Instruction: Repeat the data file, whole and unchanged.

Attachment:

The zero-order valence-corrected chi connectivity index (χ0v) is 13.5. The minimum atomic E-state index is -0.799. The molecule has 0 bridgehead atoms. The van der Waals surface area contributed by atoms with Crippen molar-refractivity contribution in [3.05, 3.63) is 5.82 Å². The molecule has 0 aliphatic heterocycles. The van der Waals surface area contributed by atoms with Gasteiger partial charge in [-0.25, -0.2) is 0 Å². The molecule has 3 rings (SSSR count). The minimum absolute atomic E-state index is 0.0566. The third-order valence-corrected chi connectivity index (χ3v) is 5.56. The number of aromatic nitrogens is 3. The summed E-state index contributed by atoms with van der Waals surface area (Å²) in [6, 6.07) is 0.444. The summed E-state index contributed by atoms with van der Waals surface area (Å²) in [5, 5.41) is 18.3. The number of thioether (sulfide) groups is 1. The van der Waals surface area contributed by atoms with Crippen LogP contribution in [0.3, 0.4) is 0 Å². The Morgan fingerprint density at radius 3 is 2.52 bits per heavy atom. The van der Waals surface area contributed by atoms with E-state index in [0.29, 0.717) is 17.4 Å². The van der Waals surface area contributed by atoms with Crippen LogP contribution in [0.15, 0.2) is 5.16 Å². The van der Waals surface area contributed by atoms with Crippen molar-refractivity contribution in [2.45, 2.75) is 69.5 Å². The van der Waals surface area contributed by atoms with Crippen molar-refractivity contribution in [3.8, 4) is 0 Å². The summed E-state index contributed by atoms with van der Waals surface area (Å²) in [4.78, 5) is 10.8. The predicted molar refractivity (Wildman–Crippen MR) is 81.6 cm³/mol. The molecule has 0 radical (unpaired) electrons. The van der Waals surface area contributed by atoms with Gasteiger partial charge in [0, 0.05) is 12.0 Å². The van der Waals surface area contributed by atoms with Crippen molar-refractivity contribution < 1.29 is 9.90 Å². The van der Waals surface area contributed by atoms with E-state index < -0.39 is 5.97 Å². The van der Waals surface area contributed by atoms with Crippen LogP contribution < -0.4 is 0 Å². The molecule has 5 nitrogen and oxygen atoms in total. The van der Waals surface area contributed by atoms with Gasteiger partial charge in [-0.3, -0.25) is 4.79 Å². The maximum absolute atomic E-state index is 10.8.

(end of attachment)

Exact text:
The zero-order valence-corrected chi connectivity index (χ0v) is 13.5. The minimum atomic E-state index is -0.799. The molecule has 0 bridgehead atoms. The van der Waals surface area contributed by atoms with Crippen molar-refractivity contribution in [3.05, 3.63) is 5.82 Å². The molecule has 0 aliphatic heterocycles. The van der Waals surface area contributed by atoms with Gasteiger partial charge in [-0.25, -0.2) is 0 Å². The molecule has 3 rings (SSSR count). The minimum absolute atomic E-state index is 0.0566. The third-order valence-corrected chi connectivity index (χ3v) is 5.56. The number of aromatic nitrogens is 3. The summed E-state index contributed by atoms with van der Waals surface area (Å²) in [6, 6.07) is 0.444. The summed E-state index contributed by atoms with van der Waals surface area (Å²) in [5, 5.41) is 18.3. The number of thioether (sulfide) groups is 1. The van der Waals surface area contributed by atoms with Crippen LogP contribution in [0.3, 0.4) is 0 Å². The Morgan fingerprint density at radius 3 is 2.52 bits per heavy atom. The van der Waals surface area contributed by atoms with E-state index in [0.29, 0.717) is 17.4 Å². The van der Waals surface area contributed by atoms with Crippen LogP contribution in [0.15, 0.2) is 5.16 Å². The van der Waals surface area contributed by atoms with Crippen molar-refractivity contribution in [2.45, 2.75) is 69.5 Å². The van der Waals surface area contributed by atoms with Crippen molar-refractivity contribution in [3.8, 4) is 0 Å². The summed E-state index contributed by atoms with van der Waals surface area (Å²) in [4.78, 5) is 10.8. The predicted molar refractivity (Wildman–Crippen MR) is 81.6 cm³/mol. The molecule has 0 radical (unpaired) electrons. The van der Waals surface area contributed by atoms with Gasteiger partial charge in [0, 0.05) is 12.0 Å². The van der Waals surface area contributed by atoms with Crippen molar-refractivity contribution < 1.29 is 9.90 Å². The van der Waals surface area contributed by atoms with E-state index < -0.39 is 5.97 Å². The van der Waals surface area contributed by atoms with Crippen LogP contribution < -0.4 is 0 Å². The molecule has 5 nitrogen and oxygen atoms in total. The van der Waals surface area contributed by atoms with Gasteiger partial charge in [-0.3, -0.25) is 4.79 Å². The maximum absolute atomic E-state index is 10.8.